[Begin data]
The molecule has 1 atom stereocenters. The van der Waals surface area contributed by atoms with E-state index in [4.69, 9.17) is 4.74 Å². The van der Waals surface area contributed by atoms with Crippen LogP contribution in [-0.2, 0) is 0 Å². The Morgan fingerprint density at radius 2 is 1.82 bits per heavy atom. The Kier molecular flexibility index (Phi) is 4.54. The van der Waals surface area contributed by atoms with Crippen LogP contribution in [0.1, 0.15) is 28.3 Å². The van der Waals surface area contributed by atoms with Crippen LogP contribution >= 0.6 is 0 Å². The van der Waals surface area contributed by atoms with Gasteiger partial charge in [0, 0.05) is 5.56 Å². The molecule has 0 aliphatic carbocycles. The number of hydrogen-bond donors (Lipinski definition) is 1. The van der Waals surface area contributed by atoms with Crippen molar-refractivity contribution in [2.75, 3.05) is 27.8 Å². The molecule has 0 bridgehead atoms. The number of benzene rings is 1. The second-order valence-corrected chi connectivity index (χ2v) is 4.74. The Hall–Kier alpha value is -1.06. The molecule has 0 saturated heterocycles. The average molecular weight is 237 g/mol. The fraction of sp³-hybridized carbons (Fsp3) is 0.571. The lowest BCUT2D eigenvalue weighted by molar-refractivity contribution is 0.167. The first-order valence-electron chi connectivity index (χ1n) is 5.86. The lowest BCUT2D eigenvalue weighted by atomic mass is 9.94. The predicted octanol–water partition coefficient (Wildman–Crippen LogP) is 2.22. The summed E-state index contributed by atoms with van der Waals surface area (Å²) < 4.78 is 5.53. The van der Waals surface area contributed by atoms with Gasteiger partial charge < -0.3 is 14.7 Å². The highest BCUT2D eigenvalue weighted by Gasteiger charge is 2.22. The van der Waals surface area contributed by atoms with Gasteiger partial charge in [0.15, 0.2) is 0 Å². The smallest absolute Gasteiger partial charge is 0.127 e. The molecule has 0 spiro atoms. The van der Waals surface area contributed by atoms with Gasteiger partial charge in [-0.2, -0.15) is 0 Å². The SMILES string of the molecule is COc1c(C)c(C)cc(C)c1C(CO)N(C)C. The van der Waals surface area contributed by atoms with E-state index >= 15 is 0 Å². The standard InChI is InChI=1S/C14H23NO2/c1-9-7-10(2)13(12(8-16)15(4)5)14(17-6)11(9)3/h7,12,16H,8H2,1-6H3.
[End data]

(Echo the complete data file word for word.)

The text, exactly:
The molecule has 1 atom stereocenters. The van der Waals surface area contributed by atoms with E-state index in [4.69, 9.17) is 4.74 Å². The van der Waals surface area contributed by atoms with Crippen LogP contribution in [-0.2, 0) is 0 Å². The Morgan fingerprint density at radius 2 is 1.82 bits per heavy atom. The Kier molecular flexibility index (Phi) is 4.54. The van der Waals surface area contributed by atoms with Crippen LogP contribution in [0.1, 0.15) is 28.3 Å². The van der Waals surface area contributed by atoms with Crippen LogP contribution >= 0.6 is 0 Å². The van der Waals surface area contributed by atoms with Gasteiger partial charge in [0, 0.05) is 5.56 Å². The molecule has 0 aliphatic carbocycles. The number of hydrogen-bond donors (Lipinski definition) is 1. The van der Waals surface area contributed by atoms with Crippen molar-refractivity contribution in [2.75, 3.05) is 27.8 Å². The molecule has 0 bridgehead atoms. The number of benzene rings is 1. The second-order valence-corrected chi connectivity index (χ2v) is 4.74. The Hall–Kier alpha value is -1.06. The molecule has 0 saturated heterocycles. The average molecular weight is 237 g/mol. The fraction of sp³-hybridized carbons (Fsp3) is 0.571. The lowest BCUT2D eigenvalue weighted by molar-refractivity contribution is 0.167. The first-order valence-electron chi connectivity index (χ1n) is 5.86. The lowest BCUT2D eigenvalue weighted by atomic mass is 9.94. The predicted octanol–water partition coefficient (Wildman–Crippen LogP) is 2.22. The summed E-state index contributed by atoms with van der Waals surface area (Å²) < 4.78 is 5.53. The van der Waals surface area contributed by atoms with Gasteiger partial charge < -0.3 is 14.7 Å². The highest BCUT2D eigenvalue weighted by Gasteiger charge is 2.22. The van der Waals surface area contributed by atoms with Gasteiger partial charge in [0.15, 0.2) is 0 Å². The smallest absolute Gasteiger partial charge is 0.127 e. The molecule has 0 spiro atoms. The van der Waals surface area contributed by atoms with Gasteiger partial charge in [-0.2, -0.15) is 0 Å². The SMILES string of the molecule is COc1c(C)c(C)cc(C)c1C(CO)N(C)C. The van der Waals surface area contributed by atoms with E-state index >= 15 is 0 Å². The standard InChI is InChI=1S/C14H23NO2/c1-9-7-10(2)13(12(8-16)15(4)5)14(17-6)11(9)3/h7,12,16H,8H2,1-6H3.